‘One of the 10 best museums in Europe that you’ve probably never heard of’
‘One of the 10 best museums in Europe that you’ve probably never heard of,’ The Guardian gushes about the Amsterdam Museum of Bags and Purses, [ref]Will Coldwell, 10 of the best museums in Europe… that you’ve probably never heard of, The Guardian, May 18, 2015[/ref]
Sad news. On April 29, 2020, the museum of Bags and Purses announced that the museum, closed since March 13 due to the coronavirus crisis, will remain closed permanently.
The museum opened at this location in June, 2007. Since then half a million people have viewed its unique collection, as well as the monumental building itself.
“Unfortunately, insufficient financial resources in the form of grants and sponsorships were found to ensure long-term continuation,” the website of the museum states.
“Partly in view of current developments in society, there are insufficient prospects for the future,” the museum says. Museums are among the venues that were closed in order to slow the spread of the coronavirus. The rule that people must keep a distance of at least 1.5 metres (5 foot) from each other is impossible to enforce in a museum of this size.
The museum says it aims to keep the collection intact.
DutchAmsterdam will keep this post online for information purposes.
The Tassenmuseum, as it is known in Dutch, “celebrates an object which has driven women through the ages to extravagant expense and irrational desire — the handbag,” Susan Yucel opines in a Reuters report on its opening. [ref]Susan Yucel, Handbag museum feeds female obsession, Reuters, May 15, 2008[/ref]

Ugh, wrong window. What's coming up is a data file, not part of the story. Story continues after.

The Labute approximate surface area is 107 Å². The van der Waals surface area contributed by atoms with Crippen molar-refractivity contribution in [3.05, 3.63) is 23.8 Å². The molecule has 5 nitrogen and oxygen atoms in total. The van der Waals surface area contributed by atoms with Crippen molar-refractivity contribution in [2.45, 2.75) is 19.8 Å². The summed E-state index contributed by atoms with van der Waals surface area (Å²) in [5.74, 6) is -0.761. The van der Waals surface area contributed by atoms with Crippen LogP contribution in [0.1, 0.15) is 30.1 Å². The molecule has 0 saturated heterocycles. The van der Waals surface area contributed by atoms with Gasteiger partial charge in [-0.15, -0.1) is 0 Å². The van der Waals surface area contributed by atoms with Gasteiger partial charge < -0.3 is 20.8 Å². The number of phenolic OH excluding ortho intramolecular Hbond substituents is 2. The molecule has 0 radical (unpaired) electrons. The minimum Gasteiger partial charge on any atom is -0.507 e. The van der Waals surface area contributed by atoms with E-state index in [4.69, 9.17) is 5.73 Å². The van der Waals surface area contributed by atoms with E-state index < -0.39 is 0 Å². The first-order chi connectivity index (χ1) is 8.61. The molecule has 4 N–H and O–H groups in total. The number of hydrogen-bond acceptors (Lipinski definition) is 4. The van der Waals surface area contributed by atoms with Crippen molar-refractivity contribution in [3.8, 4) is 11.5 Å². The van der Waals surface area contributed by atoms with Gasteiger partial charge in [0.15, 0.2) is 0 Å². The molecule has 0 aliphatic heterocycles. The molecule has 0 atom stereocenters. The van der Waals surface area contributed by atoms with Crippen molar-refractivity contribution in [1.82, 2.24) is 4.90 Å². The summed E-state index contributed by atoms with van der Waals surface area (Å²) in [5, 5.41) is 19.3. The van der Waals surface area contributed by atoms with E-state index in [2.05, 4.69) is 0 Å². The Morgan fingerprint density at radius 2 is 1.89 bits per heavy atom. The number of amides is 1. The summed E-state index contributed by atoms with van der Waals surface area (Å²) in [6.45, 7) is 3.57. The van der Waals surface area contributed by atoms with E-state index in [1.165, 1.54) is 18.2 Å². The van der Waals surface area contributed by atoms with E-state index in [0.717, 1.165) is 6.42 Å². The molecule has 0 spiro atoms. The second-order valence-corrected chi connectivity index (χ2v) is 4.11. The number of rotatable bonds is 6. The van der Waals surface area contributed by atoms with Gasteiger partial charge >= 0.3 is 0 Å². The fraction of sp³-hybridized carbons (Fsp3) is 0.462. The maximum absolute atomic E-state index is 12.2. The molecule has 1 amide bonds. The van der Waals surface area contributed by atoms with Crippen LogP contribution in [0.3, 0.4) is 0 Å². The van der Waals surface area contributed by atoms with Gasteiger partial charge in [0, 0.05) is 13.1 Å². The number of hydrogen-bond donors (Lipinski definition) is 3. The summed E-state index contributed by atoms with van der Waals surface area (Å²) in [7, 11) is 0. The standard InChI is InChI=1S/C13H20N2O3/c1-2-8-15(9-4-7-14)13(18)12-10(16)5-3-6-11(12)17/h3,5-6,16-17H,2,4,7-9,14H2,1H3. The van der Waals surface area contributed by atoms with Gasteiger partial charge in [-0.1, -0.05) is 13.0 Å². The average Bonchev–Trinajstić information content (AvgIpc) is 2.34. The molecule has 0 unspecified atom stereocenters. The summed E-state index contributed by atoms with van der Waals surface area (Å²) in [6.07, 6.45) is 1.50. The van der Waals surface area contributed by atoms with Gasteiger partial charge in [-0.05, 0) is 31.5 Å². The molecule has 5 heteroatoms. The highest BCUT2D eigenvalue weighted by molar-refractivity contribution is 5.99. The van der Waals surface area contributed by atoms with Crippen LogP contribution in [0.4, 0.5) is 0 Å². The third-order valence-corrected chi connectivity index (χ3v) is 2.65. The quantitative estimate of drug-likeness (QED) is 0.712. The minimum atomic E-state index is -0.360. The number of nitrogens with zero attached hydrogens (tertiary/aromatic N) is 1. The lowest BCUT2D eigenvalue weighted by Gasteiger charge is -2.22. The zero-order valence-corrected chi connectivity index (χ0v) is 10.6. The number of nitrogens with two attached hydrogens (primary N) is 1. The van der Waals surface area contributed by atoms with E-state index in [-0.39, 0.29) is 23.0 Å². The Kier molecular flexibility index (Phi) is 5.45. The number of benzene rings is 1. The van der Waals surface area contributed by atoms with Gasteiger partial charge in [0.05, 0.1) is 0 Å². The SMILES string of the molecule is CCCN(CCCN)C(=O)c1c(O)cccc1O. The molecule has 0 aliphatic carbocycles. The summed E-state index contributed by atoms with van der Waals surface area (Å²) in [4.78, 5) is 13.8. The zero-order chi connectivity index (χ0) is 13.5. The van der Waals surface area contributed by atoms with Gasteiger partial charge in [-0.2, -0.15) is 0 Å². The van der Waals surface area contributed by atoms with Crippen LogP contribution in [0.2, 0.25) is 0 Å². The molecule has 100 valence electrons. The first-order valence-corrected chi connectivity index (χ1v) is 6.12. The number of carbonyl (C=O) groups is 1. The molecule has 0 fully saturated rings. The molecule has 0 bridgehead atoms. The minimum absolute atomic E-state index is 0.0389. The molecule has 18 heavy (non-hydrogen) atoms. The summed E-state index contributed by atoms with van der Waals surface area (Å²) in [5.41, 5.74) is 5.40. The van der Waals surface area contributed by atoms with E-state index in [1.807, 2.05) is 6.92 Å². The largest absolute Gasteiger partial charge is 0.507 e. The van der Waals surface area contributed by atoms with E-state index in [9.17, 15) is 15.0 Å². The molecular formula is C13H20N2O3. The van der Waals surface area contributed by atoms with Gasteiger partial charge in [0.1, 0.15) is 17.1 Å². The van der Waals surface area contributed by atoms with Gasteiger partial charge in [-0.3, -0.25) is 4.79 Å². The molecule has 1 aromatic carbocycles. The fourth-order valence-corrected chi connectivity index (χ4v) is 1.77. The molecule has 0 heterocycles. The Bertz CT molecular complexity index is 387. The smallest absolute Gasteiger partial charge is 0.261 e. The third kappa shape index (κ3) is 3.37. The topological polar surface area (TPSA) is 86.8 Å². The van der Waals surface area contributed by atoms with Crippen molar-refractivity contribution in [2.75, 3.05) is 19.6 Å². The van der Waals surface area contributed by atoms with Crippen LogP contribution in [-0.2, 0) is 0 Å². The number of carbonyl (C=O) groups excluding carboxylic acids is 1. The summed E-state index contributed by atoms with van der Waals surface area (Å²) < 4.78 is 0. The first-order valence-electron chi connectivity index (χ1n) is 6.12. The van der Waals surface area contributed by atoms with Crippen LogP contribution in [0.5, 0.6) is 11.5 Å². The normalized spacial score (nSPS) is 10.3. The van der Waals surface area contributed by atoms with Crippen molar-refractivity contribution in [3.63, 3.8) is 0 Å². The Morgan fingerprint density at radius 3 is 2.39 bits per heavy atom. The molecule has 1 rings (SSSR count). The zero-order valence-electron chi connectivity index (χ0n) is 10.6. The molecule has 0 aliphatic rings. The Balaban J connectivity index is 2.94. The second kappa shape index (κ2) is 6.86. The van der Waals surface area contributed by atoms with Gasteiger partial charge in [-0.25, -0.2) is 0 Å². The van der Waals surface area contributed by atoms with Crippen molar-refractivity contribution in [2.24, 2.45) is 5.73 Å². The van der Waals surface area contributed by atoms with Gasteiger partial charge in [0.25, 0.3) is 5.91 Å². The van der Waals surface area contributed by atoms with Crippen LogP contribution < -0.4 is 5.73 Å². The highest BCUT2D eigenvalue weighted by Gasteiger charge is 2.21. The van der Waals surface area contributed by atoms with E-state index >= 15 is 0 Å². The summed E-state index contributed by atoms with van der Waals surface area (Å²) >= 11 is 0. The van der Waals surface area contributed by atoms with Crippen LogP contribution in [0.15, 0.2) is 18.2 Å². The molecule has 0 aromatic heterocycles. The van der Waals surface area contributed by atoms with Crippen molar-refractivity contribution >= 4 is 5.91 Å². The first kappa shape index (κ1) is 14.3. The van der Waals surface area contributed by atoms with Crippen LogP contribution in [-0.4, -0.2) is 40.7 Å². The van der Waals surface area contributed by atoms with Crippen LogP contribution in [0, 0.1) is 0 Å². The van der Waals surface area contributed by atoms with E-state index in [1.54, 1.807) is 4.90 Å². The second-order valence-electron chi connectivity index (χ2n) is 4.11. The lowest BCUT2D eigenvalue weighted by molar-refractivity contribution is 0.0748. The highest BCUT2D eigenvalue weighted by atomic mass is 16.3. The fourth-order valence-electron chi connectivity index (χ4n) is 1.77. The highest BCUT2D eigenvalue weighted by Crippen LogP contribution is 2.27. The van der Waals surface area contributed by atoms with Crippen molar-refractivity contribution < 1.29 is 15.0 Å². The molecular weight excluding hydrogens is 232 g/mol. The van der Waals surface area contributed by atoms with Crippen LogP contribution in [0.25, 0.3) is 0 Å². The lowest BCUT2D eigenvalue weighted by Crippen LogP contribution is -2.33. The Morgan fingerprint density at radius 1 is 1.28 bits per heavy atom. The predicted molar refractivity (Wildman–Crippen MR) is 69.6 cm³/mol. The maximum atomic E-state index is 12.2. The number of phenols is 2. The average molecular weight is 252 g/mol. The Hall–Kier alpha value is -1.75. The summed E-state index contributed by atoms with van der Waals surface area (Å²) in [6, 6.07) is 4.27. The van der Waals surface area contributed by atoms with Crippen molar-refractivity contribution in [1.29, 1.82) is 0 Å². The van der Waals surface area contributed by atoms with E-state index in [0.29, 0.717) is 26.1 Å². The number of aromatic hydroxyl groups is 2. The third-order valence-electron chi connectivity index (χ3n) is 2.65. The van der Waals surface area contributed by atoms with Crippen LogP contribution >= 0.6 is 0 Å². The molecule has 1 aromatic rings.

The largest of only three such museums in the world, its spectacular collection has been praised in the Netherlands and abroad for its range and variety.
So while this is one of those rare off the beaten path gems in Amsterdam, it is one with a larger-than-life international reputation.
In fact, Fodor’s Travel includes the Museum of Bags Amsterdam in its Top 10 of the World’s Best Fashion Museums. [ref]Laura Itzkowitz, World’s Best Fashion Museums, Fodor’s Travel, September 8, 2014. Note: the museum is also known as Tassenmuseum Hendrikje, in reference to its founder[/ref]
The museum contributes to and cooperates with national and international exhibitions. It also plays a role in stimulating Dutch and international designers by organising exhibitions of their work.
Unique Private Collection: Bags, Pouches, Purses, and Suitcases
It’s not only handbags, mind you. The unique, private collection includes 5,000 bags, pouches, purses, and suitcases from the past 500 years.
However, the focus clearly is on bags. The museum chronicles the history of handbags in the Western world, starting with the Middle Ages and continuing to today’s luxury designer clutches. We’re talking Hermès, Prada, Louis Vuitton, Gucci, Dior, Burberry, Channel, Bottega Veneta, and Fendi — to name a few.
Also on display: Margaret Thatcher’s handbag, or ‘the iron lady’s secret weapon’ as some would have it.
“It was her weapon,” notes Edwina Currie, who watched first hand as the former prime minister ran the country using its perfectly packed contents. “Margaret Thatcher used it metaphorically to ‘handbag’ her opponents,” says British accessory designer and Tory supporter Anya Hindmarch. “It symbolised her femininity”.– Source: The secret weapon that was Margaret Thatcher’s handbag, Evening Standard, April 17, 2013